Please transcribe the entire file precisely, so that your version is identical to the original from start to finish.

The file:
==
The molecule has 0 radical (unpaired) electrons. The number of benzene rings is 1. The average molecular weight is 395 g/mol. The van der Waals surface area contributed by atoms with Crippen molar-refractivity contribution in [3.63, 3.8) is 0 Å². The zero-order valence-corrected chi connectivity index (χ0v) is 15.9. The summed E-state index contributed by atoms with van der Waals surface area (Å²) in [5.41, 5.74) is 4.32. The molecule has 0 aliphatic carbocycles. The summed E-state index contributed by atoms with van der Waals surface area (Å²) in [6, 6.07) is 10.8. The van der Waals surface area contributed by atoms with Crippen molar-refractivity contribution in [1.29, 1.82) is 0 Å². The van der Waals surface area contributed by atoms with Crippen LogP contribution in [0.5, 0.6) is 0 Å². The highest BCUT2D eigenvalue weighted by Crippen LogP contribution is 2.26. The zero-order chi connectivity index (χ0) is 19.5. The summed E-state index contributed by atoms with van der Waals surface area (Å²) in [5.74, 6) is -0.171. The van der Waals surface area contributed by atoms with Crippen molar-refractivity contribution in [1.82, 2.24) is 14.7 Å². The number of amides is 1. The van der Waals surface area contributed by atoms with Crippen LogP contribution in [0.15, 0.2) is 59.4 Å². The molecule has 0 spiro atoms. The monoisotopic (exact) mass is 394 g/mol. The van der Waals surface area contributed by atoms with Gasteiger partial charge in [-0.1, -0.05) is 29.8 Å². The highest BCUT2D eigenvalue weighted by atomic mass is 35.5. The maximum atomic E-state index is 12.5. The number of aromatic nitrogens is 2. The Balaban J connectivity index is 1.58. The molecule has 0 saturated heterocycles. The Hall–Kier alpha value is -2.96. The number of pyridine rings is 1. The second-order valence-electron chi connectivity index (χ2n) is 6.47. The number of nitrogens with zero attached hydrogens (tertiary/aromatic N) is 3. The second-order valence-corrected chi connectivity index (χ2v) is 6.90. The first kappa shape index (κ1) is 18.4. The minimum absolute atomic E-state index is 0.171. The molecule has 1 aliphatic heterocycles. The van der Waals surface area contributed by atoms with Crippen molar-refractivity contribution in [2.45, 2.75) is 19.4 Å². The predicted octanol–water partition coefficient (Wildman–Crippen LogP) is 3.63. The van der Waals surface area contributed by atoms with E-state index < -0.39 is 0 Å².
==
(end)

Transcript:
The molecule has 0 radical (unpaired) electrons. The number of benzene rings is 1. The average molecular weight is 395 g/mol. The van der Waals surface area contributed by atoms with Crippen molar-refractivity contribution in [3.63, 3.8) is 0 Å². The zero-order valence-corrected chi connectivity index (χ0v) is 15.9. The summed E-state index contributed by atoms with van der Waals surface area (Å²) in [5.41, 5.74) is 4.32. The molecule has 0 aliphatic carbocycles. The summed E-state index contributed by atoms with van der Waals surface area (Å²) in [6, 6.07) is 10.8. The van der Waals surface area contributed by atoms with Crippen molar-refractivity contribution in [1.29, 1.82) is 0 Å². The van der Waals surface area contributed by atoms with Crippen LogP contribution in [0.5, 0.6) is 0 Å². The highest BCUT2D eigenvalue weighted by Crippen LogP contribution is 2.26. The zero-order chi connectivity index (χ0) is 19.5. The summed E-state index contributed by atoms with van der Waals surface area (Å²) in [5.74, 6) is -0.171. The van der Waals surface area contributed by atoms with Crippen molar-refractivity contribution in [1.82, 2.24) is 14.7 Å². The number of amides is 1. The van der Waals surface area contributed by atoms with Crippen LogP contribution in [0.15, 0.2) is 59.4 Å². The molecule has 0 spiro atoms. The monoisotopic (exact) mass is 394 g/mol. The van der Waals surface area contributed by atoms with Gasteiger partial charge in [-0.1, -0.05) is 29.8 Å². The highest BCUT2D eigenvalue weighted by atomic mass is 35.5. The maximum atomic E-state index is 12.5. The number of aromatic nitrogens is 2. The Balaban J connectivity index is 1.58. The molecule has 0 saturated heterocycles. The Hall–Kier alpha value is -2.96. The number of pyridine rings is 1. The second-order valence-electron chi connectivity index (χ2n) is 6.47. The number of nitrogens with zero attached hydrogens (tertiary/aromatic N) is 3. The second-order valence-corrected chi connectivity index (χ2v) is 6.90. The first kappa shape index (κ1) is 18.4. The minimum absolute atomic E-state index is 0.171. The molecule has 1 aliphatic heterocycles. The van der Waals surface area contributed by atoms with Crippen molar-refractivity contribution in [2.45, 2.75) is 19.4 Å². The predicted octanol–water partition coefficient (Wildman–Crippen LogP) is 3.63. The van der Waals surface area contributed by atoms with E-state index < -0.39 is 0 Å².